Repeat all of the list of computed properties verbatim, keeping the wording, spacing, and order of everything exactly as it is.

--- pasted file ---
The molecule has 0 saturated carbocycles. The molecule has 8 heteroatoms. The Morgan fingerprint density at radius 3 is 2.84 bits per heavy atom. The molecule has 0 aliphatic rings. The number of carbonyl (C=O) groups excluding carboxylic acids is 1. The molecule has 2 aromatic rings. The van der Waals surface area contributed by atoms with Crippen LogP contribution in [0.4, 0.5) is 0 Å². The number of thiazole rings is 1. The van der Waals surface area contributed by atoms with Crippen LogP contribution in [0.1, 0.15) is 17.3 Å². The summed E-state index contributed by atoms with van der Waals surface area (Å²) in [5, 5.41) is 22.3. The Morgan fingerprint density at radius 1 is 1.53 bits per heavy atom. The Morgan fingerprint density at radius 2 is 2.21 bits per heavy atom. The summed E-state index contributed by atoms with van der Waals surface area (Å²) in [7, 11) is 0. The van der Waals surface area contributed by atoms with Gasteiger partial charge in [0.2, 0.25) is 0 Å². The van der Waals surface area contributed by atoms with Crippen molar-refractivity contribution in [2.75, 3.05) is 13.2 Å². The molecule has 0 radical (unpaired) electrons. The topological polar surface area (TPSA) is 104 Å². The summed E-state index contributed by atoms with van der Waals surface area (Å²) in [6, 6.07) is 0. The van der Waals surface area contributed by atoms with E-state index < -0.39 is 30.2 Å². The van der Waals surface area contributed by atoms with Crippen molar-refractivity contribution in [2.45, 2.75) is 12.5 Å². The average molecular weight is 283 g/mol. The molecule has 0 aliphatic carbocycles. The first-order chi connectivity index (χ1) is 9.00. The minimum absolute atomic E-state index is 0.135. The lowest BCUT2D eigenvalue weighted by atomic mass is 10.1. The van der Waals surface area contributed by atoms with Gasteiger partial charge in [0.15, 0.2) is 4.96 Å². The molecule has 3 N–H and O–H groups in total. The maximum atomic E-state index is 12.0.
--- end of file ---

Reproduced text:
The molecule has 0 saturated carbocycles. The molecule has 8 heteroatoms. The Morgan fingerprint density at radius 3 is 2.84 bits per heavy atom. The molecule has 0 aliphatic rings. The number of carbonyl (C=O) groups excluding carboxylic acids is 1. The molecule has 2 aromatic rings. The van der Waals surface area contributed by atoms with Crippen LogP contribution in [0.4, 0.5) is 0 Å². The number of thiazole rings is 1. The van der Waals surface area contributed by atoms with Crippen LogP contribution in [0.1, 0.15) is 17.3 Å². The summed E-state index contributed by atoms with van der Waals surface area (Å²) in [5, 5.41) is 22.3. The Morgan fingerprint density at radius 1 is 1.53 bits per heavy atom. The Morgan fingerprint density at radius 2 is 2.21 bits per heavy atom. The summed E-state index contributed by atoms with van der Waals surface area (Å²) in [7, 11) is 0. The van der Waals surface area contributed by atoms with Gasteiger partial charge in [0.2, 0.25) is 0 Å². The van der Waals surface area contributed by atoms with Crippen molar-refractivity contribution in [2.75, 3.05) is 13.2 Å². The molecule has 0 radical (unpaired) electrons. The topological polar surface area (TPSA) is 104 Å². The summed E-state index contributed by atoms with van der Waals surface area (Å²) in [6, 6.07) is 0. The van der Waals surface area contributed by atoms with E-state index < -0.39 is 30.2 Å². The van der Waals surface area contributed by atoms with Crippen molar-refractivity contribution in [2.45, 2.75) is 12.5 Å². The average molecular weight is 283 g/mol. The molecule has 0 aliphatic carbocycles. The first-order chi connectivity index (χ1) is 9.00. The minimum absolute atomic E-state index is 0.135. The lowest BCUT2D eigenvalue weighted by atomic mass is 10.1. The van der Waals surface area contributed by atoms with Gasteiger partial charge in [0.15, 0.2) is 4.96 Å². The molecule has 3 N–H and O–H groups in total. The maximum atomic E-state index is 12.0.